"Similarities? We've both taken three teams to the Final Four, we both got fired in the NBA and we're Italians with big noses," Calipari said Friday. "I respect what he's done, respect the program, respect the city and the school."
No. 3 Kentucky (12-1) and No. 4 Louisville (12-1) renew their rivalry in the most anticipated yearly game in the Commonwealth on Saturday at Rupp Arena, where even the smallest details are scrutinized.
So when a video came out this month showing Calipari and Pitino chatting at a high school game in Mount Washington, Ky., there was an abundance of speculation about just what the two coaches discussed.
"We don't send Christmas cards, but we're cordial to each other," Calipari said. "I went up to him, talked to him, told him he's doing a fabulous job with his team, the way they're playing, blah, blah, blah. And he said, 'Your team's really good and dah, dah, dah.' OK?"He said 'I hope we beat you' and I said 'I hope we beat you' and I went and got a Diet Coke. That was about it. I don't know what to tell you."
The rivalry is as much about the two rabid fan bases as it is the players.
Between the two schools, 13 players have never participated in a Kentucky-Louisville game. This time, the schools have the highest combined ranking in series history. But Kentucky freshman Anthony Davis said he's recognized the passion simply by the amount of tweets he's received from fans about beating Louisville.
"We guess it's a big deal for them," Davis said.
Davis hears even more back and forth about what fans think of the respective leaders of the program.
"(They think) that they hate each other. One always goes out and parties when the other one loses," Davis said. "They look alike, but coach Pitino, I've never seen him coach so I can't say how they remind me of each other."
Only one side will have a reason to celebrate on Saturday night even though Calipari insisted he has no ill-feelings toward Pitino, saying any perceived friction comes from proximity.
"It's two different programs and two different leagues. We're not really recruiting against each other. It's just this one time and our fans are going to be happy or their fans are going to be happy, and that's it," Calipari said. "As far as our team, I'm telling you we respect them. Our players do not have animosity or hatred."
Louisville has been quiet since its 20-game home winning streak was snapped in a 71-68 loss to No. 12 Georgetown on Wednesday night. The Cardinals did not have any media availability ahead of this game and have lost the last two in the series.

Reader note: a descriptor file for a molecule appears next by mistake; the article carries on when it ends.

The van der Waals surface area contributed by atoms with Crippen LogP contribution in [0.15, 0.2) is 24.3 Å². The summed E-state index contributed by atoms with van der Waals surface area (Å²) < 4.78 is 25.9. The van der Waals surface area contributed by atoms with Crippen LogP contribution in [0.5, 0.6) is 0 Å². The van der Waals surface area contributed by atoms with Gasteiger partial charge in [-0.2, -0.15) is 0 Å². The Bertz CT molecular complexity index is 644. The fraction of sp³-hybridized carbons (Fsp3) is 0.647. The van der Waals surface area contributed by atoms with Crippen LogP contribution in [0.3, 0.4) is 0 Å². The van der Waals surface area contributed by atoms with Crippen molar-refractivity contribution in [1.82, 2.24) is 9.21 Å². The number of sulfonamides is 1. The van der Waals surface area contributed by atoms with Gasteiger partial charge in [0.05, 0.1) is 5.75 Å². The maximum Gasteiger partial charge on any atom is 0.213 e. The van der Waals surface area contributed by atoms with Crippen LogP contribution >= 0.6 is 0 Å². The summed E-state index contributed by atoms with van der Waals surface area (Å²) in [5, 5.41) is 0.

"I think Kentucky is the better basketball team right now," Pitino said after the loss to the Hoyas. "Running up and down and trying to outscore Kentucky would be a futile attempt to try to get a 'W'."
"We know they're just as athletic, we know they're a good team, too," Kentucky senior Darius Miller said. "We can't come in thinking that we're more athletic or we're the better team. We've got to come in and play."
Louisville guard Chris Smith measured it in NBA talent.
"Every guy on their team is, I guess, a pro," Smith said. "A win Saturday would come back and erase the sting, but at the same time we're 0-1 in the Big East. We just have to keep our composure and win the game on Saturday."
It certainly won't be easy. Kentucky has the nation's longest home winning streak at 43 games and hasn't lost since Calipari came to Lexington in 2009.
"It's a very hard place to play," said Louisville forward Kyle Kuric, who is averaging 13.5 points. "I'll just leave it at that."
But Miller, who grew up in Maysville, Ky., said he's expecting some wrinkles from the Cardinals, who'll need point guard Peyton Siva to get into the lane often to cause problems for the Wildcats.
"We know they are a very physical team," Miller said. "They play with a lot of intensity and we've got to match that. We've got to make them try to match our intensity and how tough we play."
Louisville freshman Chane Behanan said he's prepared for whatever happens in his first foray against the Wildcats.
"When I moved to Kentucky, I got the feel for it and understanding of it," Behanan said. "It's serious, real serious."